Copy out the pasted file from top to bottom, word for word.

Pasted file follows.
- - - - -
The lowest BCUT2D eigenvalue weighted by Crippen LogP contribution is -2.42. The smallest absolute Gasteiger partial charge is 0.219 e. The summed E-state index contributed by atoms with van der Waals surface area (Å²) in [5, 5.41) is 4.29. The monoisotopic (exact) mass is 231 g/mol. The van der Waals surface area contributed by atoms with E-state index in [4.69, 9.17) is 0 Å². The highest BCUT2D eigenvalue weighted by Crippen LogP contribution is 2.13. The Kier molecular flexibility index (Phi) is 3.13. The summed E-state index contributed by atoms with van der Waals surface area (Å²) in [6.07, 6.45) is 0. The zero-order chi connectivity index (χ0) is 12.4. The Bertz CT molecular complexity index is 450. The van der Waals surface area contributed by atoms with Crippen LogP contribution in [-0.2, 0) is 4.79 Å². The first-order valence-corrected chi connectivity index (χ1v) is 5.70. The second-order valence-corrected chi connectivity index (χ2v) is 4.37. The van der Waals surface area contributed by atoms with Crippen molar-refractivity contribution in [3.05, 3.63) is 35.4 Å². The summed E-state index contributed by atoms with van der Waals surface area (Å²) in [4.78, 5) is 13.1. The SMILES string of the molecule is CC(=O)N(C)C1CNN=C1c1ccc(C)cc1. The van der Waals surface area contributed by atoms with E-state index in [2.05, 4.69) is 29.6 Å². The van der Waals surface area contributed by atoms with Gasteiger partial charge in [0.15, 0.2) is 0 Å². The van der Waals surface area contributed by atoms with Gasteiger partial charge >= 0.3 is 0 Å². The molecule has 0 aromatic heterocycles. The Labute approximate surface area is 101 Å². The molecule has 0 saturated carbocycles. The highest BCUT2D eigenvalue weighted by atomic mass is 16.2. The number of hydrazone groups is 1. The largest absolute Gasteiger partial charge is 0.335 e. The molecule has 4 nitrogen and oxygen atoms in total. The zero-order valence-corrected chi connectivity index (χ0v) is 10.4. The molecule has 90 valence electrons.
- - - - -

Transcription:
The lowest BCUT2D eigenvalue weighted by Crippen LogP contribution is -2.42. The smallest absolute Gasteiger partial charge is 0.219 e. The summed E-state index contributed by atoms with van der Waals surface area (Å²) in [5, 5.41) is 4.29. The monoisotopic (exact) mass is 231 g/mol. The van der Waals surface area contributed by atoms with E-state index in [4.69, 9.17) is 0 Å². The highest BCUT2D eigenvalue weighted by Crippen LogP contribution is 2.13. The Kier molecular flexibility index (Phi) is 3.13. The summed E-state index contributed by atoms with van der Waals surface area (Å²) in [6.07, 6.45) is 0. The zero-order chi connectivity index (χ0) is 12.4. The Bertz CT molecular complexity index is 450. The van der Waals surface area contributed by atoms with Crippen LogP contribution in [-0.2, 0) is 4.79 Å². The first-order valence-corrected chi connectivity index (χ1v) is 5.70. The second-order valence-corrected chi connectivity index (χ2v) is 4.37. The van der Waals surface area contributed by atoms with Crippen molar-refractivity contribution in [3.05, 3.63) is 35.4 Å². The summed E-state index contributed by atoms with van der Waals surface area (Å²) in [4.78, 5) is 13.1. The SMILES string of the molecule is CC(=O)N(C)C1CNN=C1c1ccc(C)cc1. The van der Waals surface area contributed by atoms with E-state index in [2.05, 4.69) is 29.6 Å². The van der Waals surface area contributed by atoms with Gasteiger partial charge in [0.15, 0.2) is 0 Å². The van der Waals surface area contributed by atoms with Gasteiger partial charge >= 0.3 is 0 Å². The molecule has 0 aromatic heterocycles. The Labute approximate surface area is 101 Å². The molecule has 0 saturated carbocycles. The highest BCUT2D eigenvalue weighted by atomic mass is 16.2. The number of hydrazone groups is 1. The largest absolute Gasteiger partial charge is 0.335 e. The molecule has 4 nitrogen and oxygen atoms in total. The zero-order valence-corrected chi connectivity index (χ0v) is 10.4. The molecule has 90 valence electrons.